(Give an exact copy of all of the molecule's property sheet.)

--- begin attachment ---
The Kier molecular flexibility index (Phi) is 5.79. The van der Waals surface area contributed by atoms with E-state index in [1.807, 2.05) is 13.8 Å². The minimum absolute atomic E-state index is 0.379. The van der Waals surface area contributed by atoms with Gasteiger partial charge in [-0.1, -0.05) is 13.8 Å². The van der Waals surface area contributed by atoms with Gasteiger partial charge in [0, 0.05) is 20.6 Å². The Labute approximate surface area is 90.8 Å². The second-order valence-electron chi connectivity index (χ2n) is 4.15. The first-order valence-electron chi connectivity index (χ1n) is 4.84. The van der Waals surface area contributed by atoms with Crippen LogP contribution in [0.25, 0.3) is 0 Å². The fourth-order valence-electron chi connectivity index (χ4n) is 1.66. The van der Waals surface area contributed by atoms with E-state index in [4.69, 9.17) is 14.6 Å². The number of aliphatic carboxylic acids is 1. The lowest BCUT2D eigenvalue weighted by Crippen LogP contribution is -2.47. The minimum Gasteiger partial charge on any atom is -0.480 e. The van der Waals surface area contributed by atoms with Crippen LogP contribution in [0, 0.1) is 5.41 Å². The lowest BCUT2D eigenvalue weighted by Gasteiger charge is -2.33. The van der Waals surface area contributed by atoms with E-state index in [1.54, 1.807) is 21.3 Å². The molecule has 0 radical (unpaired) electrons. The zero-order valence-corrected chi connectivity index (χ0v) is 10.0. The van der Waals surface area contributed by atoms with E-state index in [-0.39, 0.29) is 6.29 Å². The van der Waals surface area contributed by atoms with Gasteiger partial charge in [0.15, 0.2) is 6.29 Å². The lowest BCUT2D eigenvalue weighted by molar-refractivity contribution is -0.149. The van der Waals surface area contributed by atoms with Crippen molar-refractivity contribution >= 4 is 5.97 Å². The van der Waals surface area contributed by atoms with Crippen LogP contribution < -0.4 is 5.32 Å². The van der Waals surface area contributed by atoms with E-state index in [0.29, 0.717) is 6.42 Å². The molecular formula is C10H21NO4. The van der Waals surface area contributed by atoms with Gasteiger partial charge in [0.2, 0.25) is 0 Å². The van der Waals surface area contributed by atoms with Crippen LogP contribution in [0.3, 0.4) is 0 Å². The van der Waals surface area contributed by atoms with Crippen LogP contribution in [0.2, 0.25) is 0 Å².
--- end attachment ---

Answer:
The Kier molecular flexibility index (Phi) is 5.79. The van der Waals surface area contributed by atoms with E-state index in [1.807, 2.05) is 13.8 Å². The minimum absolute atomic E-state index is 0.379. The van der Waals surface area contributed by atoms with Gasteiger partial charge in [-0.1, -0.05) is 13.8 Å². The van der Waals surface area contributed by atoms with Gasteiger partial charge in [0, 0.05) is 20.6 Å². The Labute approximate surface area is 90.8 Å². The second-order valence-electron chi connectivity index (χ2n) is 4.15. The first-order valence-electron chi connectivity index (χ1n) is 4.84. The van der Waals surface area contributed by atoms with Crippen LogP contribution in [0.25, 0.3) is 0 Å². The fourth-order valence-electron chi connectivity index (χ4n) is 1.66. The van der Waals surface area contributed by atoms with E-state index in [4.69, 9.17) is 14.6 Å². The number of aliphatic carboxylic acids is 1. The lowest BCUT2D eigenvalue weighted by Crippen LogP contribution is -2.47. The minimum Gasteiger partial charge on any atom is -0.480 e. The van der Waals surface area contributed by atoms with Crippen LogP contribution in [0, 0.1) is 5.41 Å². The lowest BCUT2D eigenvalue weighted by Gasteiger charge is -2.33. The van der Waals surface area contributed by atoms with E-state index in [1.54, 1.807) is 21.3 Å². The molecule has 0 radical (unpaired) electrons. The zero-order valence-corrected chi connectivity index (χ0v) is 10.0. The van der Waals surface area contributed by atoms with E-state index in [-0.39, 0.29) is 6.29 Å². The van der Waals surface area contributed by atoms with Gasteiger partial charge in [0.15, 0.2) is 6.29 Å². The lowest BCUT2D eigenvalue weighted by molar-refractivity contribution is -0.149. The van der Waals surface area contributed by atoms with Crippen molar-refractivity contribution >= 4 is 5.97 Å². The van der Waals surface area contributed by atoms with Crippen LogP contribution < -0.4 is 5.32 Å². The van der Waals surface area contributed by atoms with E-state index in [0.29, 0.717) is 6.42 Å². The molecular formula is C10H21NO4. The van der Waals surface area contributed by atoms with Gasteiger partial charge in [0.2, 0.25) is 0 Å². The van der Waals surface area contributed by atoms with Crippen LogP contribution in [0.3, 0.4) is 0 Å². The van der Waals surface area contributed by atoms with Crippen LogP contribution in [0.2, 0.25) is 0 Å².